In analyzing the constitutional issue, the district judge found that refuse collection was "one of the numerous social welfare benefits which governmental units have voluntarily undertaken to provide," but was "certainly not a fundamental right." He relied on Dandridge v. Williams, 397 U.S. 471, 25 L. Ed. 2d 491, 90 S. Ct. 1153 (1970), and found no violation of the equal protection clause.

We accept the interpretation which the city places on its ordinance.*fn3 The question then is: Does the city deny the plaintiffs the equal protection of the laws? Before we can answer we must first determine by what constitutional standard the ordinance should be tested. Is the applicable test one involving a "fundamental" right protected by the Constitution or must the city show only that there is a rational basis for the different classifications in the ordinance?

Owners of a multiple dwelling with more than five units which has more than thirty-two pounds of garbage are not an inherently "suspect" class. The seminal case dealing with inequality of law enforcement by local officials is Yick Wo v. Hopkins, 118 U.S. 356, 30 L. Ed. 220, 6 S. Ct. 1064 (1885). In that case, unlike here, the inequality was focused upon certain people because of their race and national origin.*fn4 Suspect classifications identified by the Supreme Court are race, national origin, alienage, indigency, or illegitimacy. San Antonio School District v. Rodriguez, 411 U.S. 1, 61, 36 L. Ed. 2d 16, 93 S. Ct. 1278 (1973) (Stewart, J., concurring). Multiple dwelling owners is not such a suspect class.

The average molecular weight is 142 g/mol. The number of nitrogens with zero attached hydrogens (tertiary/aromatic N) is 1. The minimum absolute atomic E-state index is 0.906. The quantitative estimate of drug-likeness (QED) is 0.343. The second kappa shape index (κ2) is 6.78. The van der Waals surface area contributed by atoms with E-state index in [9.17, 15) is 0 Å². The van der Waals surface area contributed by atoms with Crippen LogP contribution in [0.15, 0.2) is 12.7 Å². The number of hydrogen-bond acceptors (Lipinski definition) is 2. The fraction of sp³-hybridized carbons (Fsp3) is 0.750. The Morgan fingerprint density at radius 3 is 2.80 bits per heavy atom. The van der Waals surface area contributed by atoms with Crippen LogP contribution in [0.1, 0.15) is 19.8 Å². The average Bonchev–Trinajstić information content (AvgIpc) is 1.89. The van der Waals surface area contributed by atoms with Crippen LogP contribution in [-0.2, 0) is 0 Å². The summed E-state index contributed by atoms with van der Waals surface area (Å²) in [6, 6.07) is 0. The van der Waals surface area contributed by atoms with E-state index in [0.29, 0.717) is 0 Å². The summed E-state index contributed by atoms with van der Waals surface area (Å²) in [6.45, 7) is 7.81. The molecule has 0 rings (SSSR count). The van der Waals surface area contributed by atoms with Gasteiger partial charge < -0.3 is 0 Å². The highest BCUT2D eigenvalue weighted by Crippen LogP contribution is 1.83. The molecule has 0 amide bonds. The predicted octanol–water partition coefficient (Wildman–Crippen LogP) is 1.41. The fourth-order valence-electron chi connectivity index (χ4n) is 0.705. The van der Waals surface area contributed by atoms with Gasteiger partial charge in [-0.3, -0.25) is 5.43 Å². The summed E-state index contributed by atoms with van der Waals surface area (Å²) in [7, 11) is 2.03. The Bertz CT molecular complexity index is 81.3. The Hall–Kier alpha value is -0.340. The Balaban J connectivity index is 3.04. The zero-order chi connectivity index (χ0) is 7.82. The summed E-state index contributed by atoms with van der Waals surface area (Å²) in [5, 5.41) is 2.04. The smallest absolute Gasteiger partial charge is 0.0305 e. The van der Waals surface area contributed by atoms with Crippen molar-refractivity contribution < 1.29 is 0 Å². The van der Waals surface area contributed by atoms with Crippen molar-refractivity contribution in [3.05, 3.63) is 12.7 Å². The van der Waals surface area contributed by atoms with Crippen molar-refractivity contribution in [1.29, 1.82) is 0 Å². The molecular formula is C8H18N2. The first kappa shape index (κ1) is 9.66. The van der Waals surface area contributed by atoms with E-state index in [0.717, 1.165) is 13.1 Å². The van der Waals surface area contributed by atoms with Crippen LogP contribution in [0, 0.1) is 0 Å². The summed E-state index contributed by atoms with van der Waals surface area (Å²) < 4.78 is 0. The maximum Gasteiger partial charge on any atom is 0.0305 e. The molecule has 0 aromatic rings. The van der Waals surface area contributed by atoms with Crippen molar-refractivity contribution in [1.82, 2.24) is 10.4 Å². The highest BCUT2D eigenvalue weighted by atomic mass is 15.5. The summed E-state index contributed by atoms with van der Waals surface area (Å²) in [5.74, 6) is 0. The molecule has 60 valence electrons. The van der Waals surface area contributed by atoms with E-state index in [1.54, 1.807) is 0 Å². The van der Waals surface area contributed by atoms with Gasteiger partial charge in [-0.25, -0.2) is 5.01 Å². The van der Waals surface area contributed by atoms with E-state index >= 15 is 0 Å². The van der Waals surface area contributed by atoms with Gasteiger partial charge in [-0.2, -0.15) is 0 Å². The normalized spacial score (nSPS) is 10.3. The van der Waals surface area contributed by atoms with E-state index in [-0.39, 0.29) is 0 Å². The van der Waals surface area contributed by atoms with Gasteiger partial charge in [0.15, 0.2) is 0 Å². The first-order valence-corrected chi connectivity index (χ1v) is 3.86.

Nor is the right to public garbage collection a fundamental right, such as the right to travel interstate or the right to vote. In San Antonio School District, the Supreme Court held that education was not a fundamental right. Mr. Justice Powell, speaking for the Court in San Antonio School District, in defining the criteria for determining what is a fundamental right, quoted from Mr. Justice Stewart's opinion in Shapiro v. Thompson, 394 U.S. 618, 642, 22 L. Ed. 2d 600, 89 S. Ct. 1322 (1969):

"The Court today does not 'pick out particular human activities, characterizes them as "fundamental," and give them added protection . . . .' To the contrary, the Court simply recognizes, as it must, an established constitutional right, and gives to that right no less protection than the Constitution itself demands." San Antonio School District, 411 U.S. at 31.

Mr. Justice Powell later expanded on Mr. Justice Stewart's language. Although he was there speaking about education, we think that it is similarly applicable to garbage collection.

"It is not the province of this Court to create substantive rights in the name of guaranteeing equal protection of the laws. Thus, the key to discovering whether education is 'fundamental' is not to be found in comparisons of the relative societal significance of education as opposed to subsistence or housing. Nor is it to be found by weighing whether education is as important as the right to travel. Rather, the answer lies in assessing whether there is a right to education explicitly or implicitly guaranteed by the Constitution. Eisenstadt v. Baird, 405 U.S. 438, 31 L. Ed. 2d 349, 92 S. Ct. 1029 (1972); Dunn v. Blumstein, 405 U.S. 330, 31 L. Ed. 2d 274, 92 S. Ct. 995 ...